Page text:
Thursday, February 26, 2009

Indigo Boys

My friend Alex created an entry for "Indigo Boy" in the Urban Dictionary. WOOT!

Back in the days of AOL--this was in my early teens, back when they actually charged something like $2.95 per hour to be connected to the internet, and I kept a tin of money near the computer, like a piggy bank of sorts--my email was "indigoboy6," though I don't remember there being 5 before me.
Indigo Boys:
Gay men who are emotionally connected to their sexuality, or basically, lesbians in men's bodies---political, Birkenstock-wearing, anti gym-culture, often vegetarian. Sensitive enough to listen to the Indigo Girls song "Closer to Fine" and maybe cry. As in: I went to the KD Lang show and it was all lesbians and Indigo Boys.

Monday, February 23, 2009

The Weekend Was....

....chock full of friends and happenings and nights in the theater, and men in latex with their asses hanging out, and short ribs and Oscars and bad sleep.

On Friday night, Kip and John and I, plus Oren and Tom, went to see Bradford Louryk in "Christine Jorgensen Reveals." We saw it back in 2006, and it was lovely to spend another hour with Christine. The show only runs through March 15 or something, so rush out if you're near. It's a quality evening, folks.

Saturday was crazy day at the syrup stand. Was there a full moon or something? Not only did He-Man stop by with his girlfriend and talk about maple candy for five minutes--that's a long time to stand and ask questions, when you think about it--but we did roughly triple the business that we normally would for a Saturday in late February. And oh, just for the record, one last time, Yes, we're cold standing out there when it's thirty degrees. Please don't ask me if I'm cold. Please don't tell me to "stay warm." Please don't ask me "how do you stand it out here in this cold?" It's my job, and that's that. Your job has some shitty aspects, too, right?

My friend Aaron from Phoenix came through NYC on his way to Mardi Gras in New Orleans (such is the way of the buddy pass, a perk for friends of flight attendants, which gives you free tickets, but strange routing.) Also, Frankie came in from New Jersey -- look, a shout out! -- plus Aaron's friend Cooper who lives out in Queens....we all ended up at Stonewall for a round of beers and something called Tokyo Tea, which, Aaron says, is his favorite drink. I met Aaron and Frankie years ago through an internet chat room for gay boys, and we've stayed in touch in real life since then--I'd never met Aaron in person. This is the great, amazing thing about the Internet, that it can, sometimes, actually connect people from across the globe, and it feels like I've known them for years--sort of, I have. Stonewall on Saturday night was having their fetish night, which included a big bull dyke shining the boots of any Mary who wanted to step up and have it done, and a bunch of normal-bodied men in lycra, latex and even an old flame of Kip's in neoprene. It was nice to see real people, a very different look from the Chelsea bars. Watching all of them in their gear, getting turned on a bit, enjoying the public aspect of their play, I realized: Fetish stuff isn't really about sex, it's just about clothes.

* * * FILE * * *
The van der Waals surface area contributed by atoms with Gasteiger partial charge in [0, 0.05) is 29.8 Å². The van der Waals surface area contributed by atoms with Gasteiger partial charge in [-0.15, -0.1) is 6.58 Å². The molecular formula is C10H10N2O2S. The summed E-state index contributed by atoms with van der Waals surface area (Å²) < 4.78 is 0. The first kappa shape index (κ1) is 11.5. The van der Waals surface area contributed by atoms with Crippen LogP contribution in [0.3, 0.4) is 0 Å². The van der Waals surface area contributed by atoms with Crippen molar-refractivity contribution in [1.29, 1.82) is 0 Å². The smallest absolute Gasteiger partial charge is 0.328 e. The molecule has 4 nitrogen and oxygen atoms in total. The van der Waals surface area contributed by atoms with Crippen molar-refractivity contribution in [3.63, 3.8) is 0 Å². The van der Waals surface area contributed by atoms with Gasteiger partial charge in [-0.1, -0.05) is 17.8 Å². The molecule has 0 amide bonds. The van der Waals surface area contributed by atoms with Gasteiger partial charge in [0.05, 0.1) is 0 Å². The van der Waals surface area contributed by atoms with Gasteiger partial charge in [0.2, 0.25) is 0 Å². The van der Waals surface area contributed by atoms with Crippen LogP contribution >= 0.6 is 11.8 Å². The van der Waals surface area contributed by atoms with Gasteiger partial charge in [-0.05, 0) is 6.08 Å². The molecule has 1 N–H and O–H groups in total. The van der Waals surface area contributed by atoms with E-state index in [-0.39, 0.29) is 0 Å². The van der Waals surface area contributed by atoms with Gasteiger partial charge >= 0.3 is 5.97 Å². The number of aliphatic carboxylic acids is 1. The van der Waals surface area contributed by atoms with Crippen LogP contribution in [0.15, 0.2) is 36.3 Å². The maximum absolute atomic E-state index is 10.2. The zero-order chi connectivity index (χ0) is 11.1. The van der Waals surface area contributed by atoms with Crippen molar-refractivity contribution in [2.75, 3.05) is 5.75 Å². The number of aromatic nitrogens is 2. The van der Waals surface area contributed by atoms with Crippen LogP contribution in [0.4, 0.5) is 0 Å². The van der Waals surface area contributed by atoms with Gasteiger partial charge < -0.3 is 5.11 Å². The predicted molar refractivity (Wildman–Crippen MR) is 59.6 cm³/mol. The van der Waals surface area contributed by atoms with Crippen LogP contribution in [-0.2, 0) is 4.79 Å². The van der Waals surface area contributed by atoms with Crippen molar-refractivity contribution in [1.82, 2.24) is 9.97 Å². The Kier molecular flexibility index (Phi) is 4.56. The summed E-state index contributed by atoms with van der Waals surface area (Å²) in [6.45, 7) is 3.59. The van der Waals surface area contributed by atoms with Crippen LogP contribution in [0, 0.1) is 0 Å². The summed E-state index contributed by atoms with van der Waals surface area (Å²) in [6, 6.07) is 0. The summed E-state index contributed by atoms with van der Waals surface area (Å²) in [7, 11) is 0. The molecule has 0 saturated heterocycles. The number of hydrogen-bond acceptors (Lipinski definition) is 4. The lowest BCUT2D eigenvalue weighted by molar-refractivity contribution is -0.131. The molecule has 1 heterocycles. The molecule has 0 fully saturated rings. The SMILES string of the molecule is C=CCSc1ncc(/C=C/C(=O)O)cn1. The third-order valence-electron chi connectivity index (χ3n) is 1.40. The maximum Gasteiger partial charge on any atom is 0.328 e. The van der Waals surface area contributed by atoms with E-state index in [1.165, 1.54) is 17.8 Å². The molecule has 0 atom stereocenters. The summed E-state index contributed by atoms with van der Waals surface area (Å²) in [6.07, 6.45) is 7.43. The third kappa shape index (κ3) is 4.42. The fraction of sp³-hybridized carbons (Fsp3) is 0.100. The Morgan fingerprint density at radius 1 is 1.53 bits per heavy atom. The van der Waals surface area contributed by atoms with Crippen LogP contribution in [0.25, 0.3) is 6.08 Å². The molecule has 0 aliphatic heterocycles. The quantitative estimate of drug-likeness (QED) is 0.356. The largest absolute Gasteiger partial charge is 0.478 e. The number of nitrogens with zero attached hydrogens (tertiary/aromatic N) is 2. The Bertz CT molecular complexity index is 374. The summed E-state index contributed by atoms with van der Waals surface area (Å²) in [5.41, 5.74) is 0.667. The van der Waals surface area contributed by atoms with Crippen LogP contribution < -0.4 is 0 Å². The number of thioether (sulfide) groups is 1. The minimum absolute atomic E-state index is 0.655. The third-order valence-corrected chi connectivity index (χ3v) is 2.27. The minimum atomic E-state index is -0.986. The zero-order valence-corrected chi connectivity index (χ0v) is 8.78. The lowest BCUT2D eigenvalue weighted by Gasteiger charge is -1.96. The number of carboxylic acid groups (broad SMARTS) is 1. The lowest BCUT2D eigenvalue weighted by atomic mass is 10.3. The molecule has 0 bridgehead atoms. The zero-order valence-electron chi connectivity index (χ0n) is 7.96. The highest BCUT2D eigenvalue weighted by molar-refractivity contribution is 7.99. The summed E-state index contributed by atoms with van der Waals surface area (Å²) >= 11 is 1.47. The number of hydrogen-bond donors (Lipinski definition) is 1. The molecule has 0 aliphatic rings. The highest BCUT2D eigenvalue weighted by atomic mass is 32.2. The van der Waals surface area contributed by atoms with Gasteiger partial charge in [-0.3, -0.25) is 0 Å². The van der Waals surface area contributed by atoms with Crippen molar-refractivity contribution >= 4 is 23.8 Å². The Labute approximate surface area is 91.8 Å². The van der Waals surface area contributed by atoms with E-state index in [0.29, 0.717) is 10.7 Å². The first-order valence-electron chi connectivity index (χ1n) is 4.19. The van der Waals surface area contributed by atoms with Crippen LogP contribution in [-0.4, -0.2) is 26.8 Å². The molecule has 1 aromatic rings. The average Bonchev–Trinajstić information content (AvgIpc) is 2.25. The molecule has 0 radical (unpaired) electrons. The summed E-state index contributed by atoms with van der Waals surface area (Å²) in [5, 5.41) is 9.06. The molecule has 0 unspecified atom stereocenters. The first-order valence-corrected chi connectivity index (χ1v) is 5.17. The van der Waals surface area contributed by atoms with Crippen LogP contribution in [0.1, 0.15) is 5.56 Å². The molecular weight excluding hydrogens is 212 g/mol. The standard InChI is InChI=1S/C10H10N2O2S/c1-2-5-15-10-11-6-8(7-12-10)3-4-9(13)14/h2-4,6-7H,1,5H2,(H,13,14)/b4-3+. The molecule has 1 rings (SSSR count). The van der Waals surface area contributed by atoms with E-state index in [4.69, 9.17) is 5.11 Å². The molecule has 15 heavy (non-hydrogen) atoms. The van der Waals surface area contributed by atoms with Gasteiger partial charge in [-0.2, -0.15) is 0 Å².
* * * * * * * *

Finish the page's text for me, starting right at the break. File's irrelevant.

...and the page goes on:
For the Oscars, I had Cory and Sean over to lay on the couch and be catty, and I made short ribs braised in an ancho chile/coffee sauce, plus polenta and steamed kale. It was fantastic. The first time I made the short ribs, I managed not to seal the pan with foil tight enough, so we lost a lot of the sauce as it just cooked out. This time, I added some beef broth to the mix--maybe too much--and then sealed the pan ridiculously well. The sauce was a bit too watery, but to no real drama. They still tasted fantastic, if you ask me. Everyone seemed to enjoy it. If you want the recipe, lemme know.

Oh, Oscars. Best: Hugh. Worst: That horrible number about how musicals are back. Are they? If this is any indication....

Then, I have this cold-thing that's hanging on inside my head. Snot dripping into the back of my throat. Ugh. This made for horrible sleep. Plus, my cat has taken to stretching out as long as he can, taking up as much room as possible. So, I'm squeezed between Kip and the Cat, snorting and wheezing and generally being unhappy. Oh well. You win some, you lose some.

Oh -- good news coming soon....

Sunday, February 15, 2009

While Driving on Berry Avenue

Hipsters, you have taught me an irrevocable, indelible truth!
On Berry Avenue--your very own avenue--
I realized that all you want, in your deepest want of wants,
is to live in a community of your own!
Your own hip restaurants.
Your own hip second-hand clothing shops.
Your own hip coffee joints with hip organic munchies.

This is the same want of the Orthodox Jews,
who lives just ten blocks south of you,
Their own hip wig shops.
Their own hip stroller stores.
Their own hip bus stops.

Eureka! I shout, to the sidewalk.
Hallelujah! I shout to the headlights of the car crawling too closely behind me,